2016-07-23 / Columnists

Michigan Politics

Competitive Race Looms in Swing 1st District
By George Weeks

Michigan’s northernmost congressional district, in its various configurations, long has been a political “see-saw” swing district, dating back to the mid 20th century, when it had such notable congressmen as Democrat Prentiss M. Brown and Republican Victor A. Knox.

More recently, there was the sequence of one-term 1965-1966 Democrat Ray Clevenger, 1967- 1978 Republican Phil Ruppe, 1979-1992 Republican Robert Davis, 1993-2010 Democrat Bart Stupak, and now Republican Dan Benishek of Crystal Falls, who was elected in a wave of tea party support and is retiring after a stint that started in 2011.

The battle to replace Benishek is the most competitive congressional race in Michigan this year, and possibly well beyond the state.

Both parties have lively primary races, especially for Republicans currently on the television airwaves — with well-crafted ads by state Senator Tom Casperson, a timber-hauling trucker from Escanaba, and former state Senator Jason Allen, a former veterans affairs official for Governor Rick Snyder, who is an officer in his family’s men’s clothing business in Traverse City. Allen, in 2010, lost to Benishek in the GOP primary by 15 votes.

In his television ad, Casperson is in his truck, with a load of logs to illustrate his dispute with federal restrictions on logging, and at the end he pulls a line to sound a loud horn, saying: “Hear that, Washington?”

In his television ad, Allen criticizes the voting record of “taxing Tom.”

Also seeking the GOP nomination is retired Marine lieutenant general Jack Bergman, a Watersmeet businessman, retired Northwest Airlines pilot, and self-described “conservative outsider.”

Last week, The Detroit News endorsed Allen in the GOP primary, calling him, while in the Legislature, “a pragmatic conservative committed to problem solving.”

In the Democratic primary, The Detroit News endorsed former Michigan Democratic State Chairman Lon Johnson, of Kalkaska County, over former Kalkaska County Sheriff Jerry Cannon, a retired National Guard major general who in 2014 lost to Benishek, 130,414 to 113,263.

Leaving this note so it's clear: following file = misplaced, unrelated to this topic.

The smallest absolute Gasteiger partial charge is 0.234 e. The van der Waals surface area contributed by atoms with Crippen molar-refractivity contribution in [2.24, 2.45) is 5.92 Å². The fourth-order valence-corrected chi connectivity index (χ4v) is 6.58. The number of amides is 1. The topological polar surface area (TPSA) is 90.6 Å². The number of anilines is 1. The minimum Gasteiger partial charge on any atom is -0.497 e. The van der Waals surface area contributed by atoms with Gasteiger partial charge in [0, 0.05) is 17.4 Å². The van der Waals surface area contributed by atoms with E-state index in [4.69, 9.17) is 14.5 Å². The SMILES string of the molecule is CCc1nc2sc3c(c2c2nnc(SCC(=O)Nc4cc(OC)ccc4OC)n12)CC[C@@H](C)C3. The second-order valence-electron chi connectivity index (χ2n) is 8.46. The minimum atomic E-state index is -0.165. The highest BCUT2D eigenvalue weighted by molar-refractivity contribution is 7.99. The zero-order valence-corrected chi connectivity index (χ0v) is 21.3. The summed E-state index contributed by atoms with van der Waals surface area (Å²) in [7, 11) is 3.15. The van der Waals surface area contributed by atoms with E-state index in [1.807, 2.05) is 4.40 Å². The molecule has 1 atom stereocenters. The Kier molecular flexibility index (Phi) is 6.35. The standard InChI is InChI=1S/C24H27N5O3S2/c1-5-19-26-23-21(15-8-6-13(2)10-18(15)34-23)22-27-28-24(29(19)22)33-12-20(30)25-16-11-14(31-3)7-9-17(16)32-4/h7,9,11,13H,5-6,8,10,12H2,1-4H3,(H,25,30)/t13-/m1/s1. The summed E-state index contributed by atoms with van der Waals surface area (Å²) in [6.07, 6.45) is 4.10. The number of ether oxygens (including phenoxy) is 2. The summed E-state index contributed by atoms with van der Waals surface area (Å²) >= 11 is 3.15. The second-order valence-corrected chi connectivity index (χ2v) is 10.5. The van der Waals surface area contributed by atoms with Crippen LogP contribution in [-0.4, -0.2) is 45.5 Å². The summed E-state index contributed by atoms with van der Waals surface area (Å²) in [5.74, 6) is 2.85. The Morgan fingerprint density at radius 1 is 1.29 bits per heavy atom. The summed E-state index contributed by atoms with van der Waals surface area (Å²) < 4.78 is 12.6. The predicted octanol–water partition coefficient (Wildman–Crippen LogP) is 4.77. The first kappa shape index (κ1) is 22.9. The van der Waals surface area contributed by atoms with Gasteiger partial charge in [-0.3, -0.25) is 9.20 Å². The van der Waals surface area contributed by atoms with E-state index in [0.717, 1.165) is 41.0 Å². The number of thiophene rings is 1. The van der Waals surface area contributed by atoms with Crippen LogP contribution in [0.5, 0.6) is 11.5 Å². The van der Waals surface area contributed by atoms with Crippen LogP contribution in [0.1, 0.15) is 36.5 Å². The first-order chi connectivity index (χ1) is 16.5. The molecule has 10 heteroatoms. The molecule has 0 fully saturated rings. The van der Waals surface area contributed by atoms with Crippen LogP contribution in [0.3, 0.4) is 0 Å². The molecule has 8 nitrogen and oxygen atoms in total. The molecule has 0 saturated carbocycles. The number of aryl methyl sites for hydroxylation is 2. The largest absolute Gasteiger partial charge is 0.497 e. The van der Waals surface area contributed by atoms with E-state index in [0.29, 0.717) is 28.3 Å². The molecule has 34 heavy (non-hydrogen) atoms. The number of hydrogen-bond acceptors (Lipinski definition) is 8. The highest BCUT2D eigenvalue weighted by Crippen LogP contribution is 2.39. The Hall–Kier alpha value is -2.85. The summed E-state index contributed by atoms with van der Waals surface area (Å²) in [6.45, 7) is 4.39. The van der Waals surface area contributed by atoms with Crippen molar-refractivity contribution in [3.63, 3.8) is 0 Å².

The Detroit News said Johnson “brings solid ideas and admirable energy to the race.”

An interesting twist is that Johnson, during his successful reign as state Democratic chairman, recruited Cannon for the 2014 congressional race.

Johnson is not the only recent state party boss to achieve considerable media attention after leaving office.

Former Democratic State Chairman Mark Brewer is a lead attorney in the lawsuit seeking to stop the state from implementing a new law prohibiting straight ticket voting.

As The Detroit News put it: “Michigan’s Republican-led Legislature approved the elimination of straight ticket voting in December, with supporters arguing it would encourage a more informed electorate and end a policy holdover from the days of big party bosses.”

Brewer argued that straight ticket voting is a 125-year tradition in Michigan, and “Black voters would have less opportunity to vote.”

Among the former GOP state bosses still stirring in political issues are Betsy DeVos, Saul Anuzis, and Rusty Hills.

Hills is a key aide for Attorney General Bill Schuette, a leading prospect for the 2018 gubernatorial nomination.

There was yet another indication recently that Schuette is gearing for a gubernatorial run. He changed the name of his campaign committee, which at last public accounting has banked about $400,000, from “Bill Schuette for Attorney General” to “Bill Schuette for Michigan.”

George Weeks, a member of the Michigan Journalism Hall of Fame, for 22 years was political columnist for The Detroit News and previously with UPI as Lansing bureau chief and foreign editor in Washington. His weekly Michigan Politics column is syndicated by Superior Features.

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